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Best Car Insurance California
Our top 5 picks for the best cheap car insurance in California
With so many options available today, it can be overwhelming. Some companies may work better for your needs with exclusive programs and discounts they may offer. Cost is just one factor when considering the best California car insurance for you.
We examined the options for California’s best cheap car insurance, taking into consideration their J.D. Power Ranking, which conveys customer satisfaction, and their AM Best placement, which judges the company’s financial stability.
These companies stand out for their exceptional customer support, a high financial rating and strong financial stability. All the companies on our list offer a safe driving discount, and most offer special pricing for the college student in your household. Many companies also offer exclusive discounts that apply to your car insurance policy.
J.D. Power conducts incredibly thorough customer service satisfaction surveys. Each of these companies possess a J.D. Power rating of “better than most” or higher within the California region. These companies also have earned favorable ratings from AM Best, which examines an insurance company’s financial viability and assigns it a score.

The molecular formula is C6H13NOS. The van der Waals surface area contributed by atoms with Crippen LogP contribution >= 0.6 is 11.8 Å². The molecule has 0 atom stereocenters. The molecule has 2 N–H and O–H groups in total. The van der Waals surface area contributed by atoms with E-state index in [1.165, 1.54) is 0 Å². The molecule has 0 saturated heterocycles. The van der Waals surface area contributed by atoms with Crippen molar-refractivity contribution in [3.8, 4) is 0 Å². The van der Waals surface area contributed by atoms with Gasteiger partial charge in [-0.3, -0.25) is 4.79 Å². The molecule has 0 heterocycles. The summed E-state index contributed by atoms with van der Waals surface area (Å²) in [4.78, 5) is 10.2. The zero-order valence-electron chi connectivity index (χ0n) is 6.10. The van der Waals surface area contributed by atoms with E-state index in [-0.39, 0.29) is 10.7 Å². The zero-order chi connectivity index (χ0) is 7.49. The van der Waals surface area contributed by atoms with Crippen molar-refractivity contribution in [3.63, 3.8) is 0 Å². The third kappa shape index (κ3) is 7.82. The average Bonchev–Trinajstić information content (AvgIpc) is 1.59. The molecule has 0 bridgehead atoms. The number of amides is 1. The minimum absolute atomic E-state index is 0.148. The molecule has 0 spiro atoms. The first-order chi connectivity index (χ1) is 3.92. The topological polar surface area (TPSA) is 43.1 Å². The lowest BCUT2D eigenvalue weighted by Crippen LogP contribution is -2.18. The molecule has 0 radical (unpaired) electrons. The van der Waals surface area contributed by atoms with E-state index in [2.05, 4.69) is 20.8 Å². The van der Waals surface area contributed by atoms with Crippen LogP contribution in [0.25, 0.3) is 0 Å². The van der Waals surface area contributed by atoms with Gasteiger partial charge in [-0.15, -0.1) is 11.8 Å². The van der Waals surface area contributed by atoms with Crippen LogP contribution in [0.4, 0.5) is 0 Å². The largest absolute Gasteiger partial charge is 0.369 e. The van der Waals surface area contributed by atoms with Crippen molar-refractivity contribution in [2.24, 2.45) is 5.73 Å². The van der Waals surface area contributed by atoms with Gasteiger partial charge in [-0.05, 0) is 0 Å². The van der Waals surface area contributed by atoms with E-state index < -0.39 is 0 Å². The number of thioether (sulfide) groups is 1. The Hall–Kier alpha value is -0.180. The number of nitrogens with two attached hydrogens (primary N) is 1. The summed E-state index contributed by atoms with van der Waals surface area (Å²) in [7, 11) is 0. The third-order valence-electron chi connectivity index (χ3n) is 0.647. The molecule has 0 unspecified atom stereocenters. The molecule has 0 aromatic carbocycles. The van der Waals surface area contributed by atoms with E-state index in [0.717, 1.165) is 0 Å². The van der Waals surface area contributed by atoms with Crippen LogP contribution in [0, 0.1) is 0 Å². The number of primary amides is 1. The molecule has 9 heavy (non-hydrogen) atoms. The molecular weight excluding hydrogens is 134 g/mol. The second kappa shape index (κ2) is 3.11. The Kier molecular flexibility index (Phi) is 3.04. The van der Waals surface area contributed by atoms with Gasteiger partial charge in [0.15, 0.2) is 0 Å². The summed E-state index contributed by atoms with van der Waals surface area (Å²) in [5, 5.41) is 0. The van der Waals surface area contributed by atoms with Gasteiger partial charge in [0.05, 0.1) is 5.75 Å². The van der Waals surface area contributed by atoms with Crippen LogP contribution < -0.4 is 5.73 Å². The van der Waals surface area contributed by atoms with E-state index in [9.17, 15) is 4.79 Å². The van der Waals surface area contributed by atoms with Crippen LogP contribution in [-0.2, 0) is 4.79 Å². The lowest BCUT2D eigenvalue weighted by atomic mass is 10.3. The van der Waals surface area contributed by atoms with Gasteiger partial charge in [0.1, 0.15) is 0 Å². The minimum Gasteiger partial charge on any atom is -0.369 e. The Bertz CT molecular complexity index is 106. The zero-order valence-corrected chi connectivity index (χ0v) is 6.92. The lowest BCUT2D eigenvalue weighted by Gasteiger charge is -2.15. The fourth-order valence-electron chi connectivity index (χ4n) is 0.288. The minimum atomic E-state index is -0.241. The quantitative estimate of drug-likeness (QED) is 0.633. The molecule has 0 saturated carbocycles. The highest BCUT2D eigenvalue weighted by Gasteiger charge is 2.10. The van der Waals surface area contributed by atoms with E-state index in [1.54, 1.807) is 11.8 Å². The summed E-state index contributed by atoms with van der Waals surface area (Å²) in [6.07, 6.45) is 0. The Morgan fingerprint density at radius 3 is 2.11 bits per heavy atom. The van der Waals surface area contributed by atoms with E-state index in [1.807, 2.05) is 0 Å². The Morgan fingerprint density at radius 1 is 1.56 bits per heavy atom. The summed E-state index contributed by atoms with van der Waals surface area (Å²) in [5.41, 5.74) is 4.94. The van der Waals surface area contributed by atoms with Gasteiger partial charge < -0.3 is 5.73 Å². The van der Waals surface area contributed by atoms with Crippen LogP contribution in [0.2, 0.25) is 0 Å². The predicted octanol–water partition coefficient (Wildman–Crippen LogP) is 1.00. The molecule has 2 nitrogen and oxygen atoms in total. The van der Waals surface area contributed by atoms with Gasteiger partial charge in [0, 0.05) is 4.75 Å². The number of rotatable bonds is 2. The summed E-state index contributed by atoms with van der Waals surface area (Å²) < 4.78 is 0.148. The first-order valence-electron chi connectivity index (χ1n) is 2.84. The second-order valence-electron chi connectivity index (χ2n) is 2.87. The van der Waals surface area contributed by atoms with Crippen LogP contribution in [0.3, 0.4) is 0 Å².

The combination of high scores from J.D. Power and AM Best will help you determine an insurance company’s reliability in case of loss. If you find yourself in a predicament one day, you don’t want to be stuck with an unresponsive insurance company.
|SimpleScore||J.D. Power Rating||AM Best Rating||S&P Rating|
- Esurance – $1,196
- USAA – $1,455.11
- Geico – $1,352.60
- Allstate – $1,683.12
- State Farm – $2,029.13
California car insurance cost
California is the most populous state, with 58 counties and hundreds of cities and towns. Because of that, car insurance rates vary by city. For instance, Los Angeles residents pay an average of $2,569.02 per year for car insurance, which is well above the state-wide average of $1,792.67. But in nearby Long Beach, the rate is much lower at $1,963.35. In San Diego, the average car insurance premium costs $1,700.57, and in San Francisco, the rate is $2,053.40.
How are car insurance rates determined in California?
Each state has different requirements for drivers and these impact your car insurance policy. It is essential to know the laws and requirements for your specific state because you may be eligible for additional savings. Here are some things to know about in California.
In California, drivers benefit from Proposition 103, which is legislation that prohibits insurance companies from raising insurance rates without legal approval. The bill was passed in 1988 as a way to lower insurance rates across the state, which had skyrocketed due to consistent rate hikes that benefitted insurance companies. Since the bill was passed over 30 years ago, Proposition 103 has saved California drivers about $154 billion.